Tech

Boost Mobile founder says he'd buy unit back if the Sprint-T-Mobile tie-up gave him good wholesale deal

Key Points
  • Boost Mobile founder Peter Adderton says the details of a Boost divestiture will dictate his interest in buying back the business in a Sprint-T-Mobile deal.
  • Adderton said he was in favor or a merger because Sprint won't be able to compete against AT&T, Verizon and T-Mobile without a tie-up.
VIDEO6:3006:30
Boost Mobile founder Peter Adderton: The T-Mobile-Sprint merger has to happen

Boost Mobile founder Peter Adderton said he might buy back the prepaid wireless company if Sprint divests the unit to merge with T-Mobile. But only if the merged company agreed to give Boost a good wholesale deal to sell its service to customers.

"What does that wholesale deal look like?" Adderton said on CNBC's Squawk Alley on Thursday. "In order for Boost to be able to compete, it's got to have a deal that allows it to do that."

The Federal Communications Commission and other regulators "have to police" a deal to allow Boost to compete directly against T-Mobile's MetroPCS and a combined Sprint-T-Mobile, Adderton said. The FCC this week said it would bless a merger between Sprint and T-Mobile after the companies said they were willing to divest Boost Mobile, a mobile virtual network operator that uses Sprint's network and wireless spectrum to offer service to prepaid customers, who are often lower-income.

T-Mobile controls about 41% of the prepaid market through its ownership of MetroPCS, according to estimates from research firm MoffettNathanson. Sprint controls about 17% of the market. Given that level of market control, Adderton has to know that Boost could win as an independent company.

T-Mobile CEO John Legere (L) and Executive Director of Sprint Marcelo Claure pose for photographs before testifying to the House Judiciary Committee's Antitrust, Commercial and Administrative Law Subcommittee in the Rayburn House Office Building on Capitol Hill March 12, 2019 in Washington, DC.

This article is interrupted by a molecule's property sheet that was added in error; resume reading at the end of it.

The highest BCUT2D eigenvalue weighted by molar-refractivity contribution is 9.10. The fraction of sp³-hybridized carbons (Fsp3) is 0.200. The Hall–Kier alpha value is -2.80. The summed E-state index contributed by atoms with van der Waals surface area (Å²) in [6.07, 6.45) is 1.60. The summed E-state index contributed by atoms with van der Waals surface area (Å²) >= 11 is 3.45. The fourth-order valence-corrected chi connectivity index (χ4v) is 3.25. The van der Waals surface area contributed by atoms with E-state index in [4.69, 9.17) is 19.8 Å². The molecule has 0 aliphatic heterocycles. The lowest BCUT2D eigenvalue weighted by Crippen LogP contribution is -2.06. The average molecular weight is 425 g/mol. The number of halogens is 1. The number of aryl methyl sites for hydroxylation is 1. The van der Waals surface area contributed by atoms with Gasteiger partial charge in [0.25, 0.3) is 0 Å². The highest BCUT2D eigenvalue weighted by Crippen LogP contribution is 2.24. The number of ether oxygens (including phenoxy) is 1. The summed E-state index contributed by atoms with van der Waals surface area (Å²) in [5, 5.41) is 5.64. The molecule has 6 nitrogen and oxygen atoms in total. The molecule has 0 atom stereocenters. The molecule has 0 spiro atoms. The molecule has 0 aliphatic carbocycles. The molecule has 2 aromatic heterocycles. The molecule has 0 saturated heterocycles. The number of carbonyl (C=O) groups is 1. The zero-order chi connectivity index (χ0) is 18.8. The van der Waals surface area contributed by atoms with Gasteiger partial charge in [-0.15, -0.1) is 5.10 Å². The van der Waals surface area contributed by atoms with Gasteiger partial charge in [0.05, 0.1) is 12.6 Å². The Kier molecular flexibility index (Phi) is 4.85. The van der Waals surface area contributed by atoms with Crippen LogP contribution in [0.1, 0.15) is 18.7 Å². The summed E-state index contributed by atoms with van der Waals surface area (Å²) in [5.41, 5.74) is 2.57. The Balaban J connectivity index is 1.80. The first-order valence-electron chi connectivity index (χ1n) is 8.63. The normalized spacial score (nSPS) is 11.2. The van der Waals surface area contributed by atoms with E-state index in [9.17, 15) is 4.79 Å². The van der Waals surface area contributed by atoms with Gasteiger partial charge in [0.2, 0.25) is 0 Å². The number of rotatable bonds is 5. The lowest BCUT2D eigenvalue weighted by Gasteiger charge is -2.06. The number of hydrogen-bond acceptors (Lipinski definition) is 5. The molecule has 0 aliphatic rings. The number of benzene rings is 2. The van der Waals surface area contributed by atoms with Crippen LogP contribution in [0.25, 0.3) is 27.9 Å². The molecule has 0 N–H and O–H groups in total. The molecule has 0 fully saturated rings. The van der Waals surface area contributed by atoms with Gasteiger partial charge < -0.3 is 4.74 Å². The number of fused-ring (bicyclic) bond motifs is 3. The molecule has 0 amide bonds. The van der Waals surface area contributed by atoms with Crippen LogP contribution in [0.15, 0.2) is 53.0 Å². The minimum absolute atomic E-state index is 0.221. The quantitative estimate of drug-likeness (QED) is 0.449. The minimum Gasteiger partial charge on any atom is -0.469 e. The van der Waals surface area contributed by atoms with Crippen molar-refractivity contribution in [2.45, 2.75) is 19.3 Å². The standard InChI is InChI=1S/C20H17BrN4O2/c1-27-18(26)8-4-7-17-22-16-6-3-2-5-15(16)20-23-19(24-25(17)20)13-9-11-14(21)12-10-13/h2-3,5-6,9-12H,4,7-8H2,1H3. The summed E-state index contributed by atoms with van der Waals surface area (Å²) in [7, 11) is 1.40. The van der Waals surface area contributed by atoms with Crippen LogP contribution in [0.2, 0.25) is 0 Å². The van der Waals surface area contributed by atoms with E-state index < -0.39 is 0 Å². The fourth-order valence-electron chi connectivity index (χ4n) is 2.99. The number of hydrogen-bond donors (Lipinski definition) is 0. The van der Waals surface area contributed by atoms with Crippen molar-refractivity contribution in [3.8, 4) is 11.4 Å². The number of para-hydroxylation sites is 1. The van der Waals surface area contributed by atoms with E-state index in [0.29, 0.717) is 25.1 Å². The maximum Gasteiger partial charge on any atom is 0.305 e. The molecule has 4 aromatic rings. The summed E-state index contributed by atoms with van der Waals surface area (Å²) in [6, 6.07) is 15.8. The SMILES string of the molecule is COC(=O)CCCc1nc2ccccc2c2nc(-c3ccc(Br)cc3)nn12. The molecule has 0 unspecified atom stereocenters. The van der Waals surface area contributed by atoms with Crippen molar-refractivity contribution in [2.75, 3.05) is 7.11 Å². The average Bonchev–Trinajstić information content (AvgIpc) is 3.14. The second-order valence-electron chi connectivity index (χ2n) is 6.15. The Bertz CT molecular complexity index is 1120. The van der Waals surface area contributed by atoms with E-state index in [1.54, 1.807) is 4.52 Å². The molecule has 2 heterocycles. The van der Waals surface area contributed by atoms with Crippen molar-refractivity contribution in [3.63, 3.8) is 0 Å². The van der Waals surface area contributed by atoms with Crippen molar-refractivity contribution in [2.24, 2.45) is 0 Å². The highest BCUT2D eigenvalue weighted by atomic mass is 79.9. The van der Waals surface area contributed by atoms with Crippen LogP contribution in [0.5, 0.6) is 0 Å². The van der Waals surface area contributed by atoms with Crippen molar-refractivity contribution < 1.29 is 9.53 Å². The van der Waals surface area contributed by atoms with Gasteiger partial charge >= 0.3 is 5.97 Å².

Chip Somodevilla | Getty Images

"They need to make sure that the new T-Mobile doesn't do this just as a facade to get their merger through," Adderton said. "Is this a remedy that's going to work? The answer is yes but only if that wholesale deal and the new owners have the ability to compete directly against MetroPCS and the new T-Mobile."

The Department of Justice hasn't decided if divesting Boost will go far enough in addressing the potential competitive harms of a Sprint-T-Mobile merger. T-Mobile is the third-largest U.S. wireless provider, followed by Sprint. Both carriers trail Verizon and AT&T in total customers.

Adderton sold Boost in 2004 to Nextel, which was later acquired by Sprint. Adderton is the largest shareholder of Boost Mobile in Australia, where it operates as a separate company. He said earlier this week that he wants Boost to be a "truly global brand" and called it "unfinished business" to unite the brands. He declined to offer specifics around the nature of his discussions with Sprint and T-Mobile on a potential acquisition.

Adderton said he believed a Sprint-T-Mobile merger "has to happen purely because I don't think Sprint is in the financial state" necessary to compete.

WATCH: DOJ in active talks with T-Mobile and Sprint

VIDEO3:3103:31
DOJ is in active talks with T-Mobile and Sprint over merger: Sources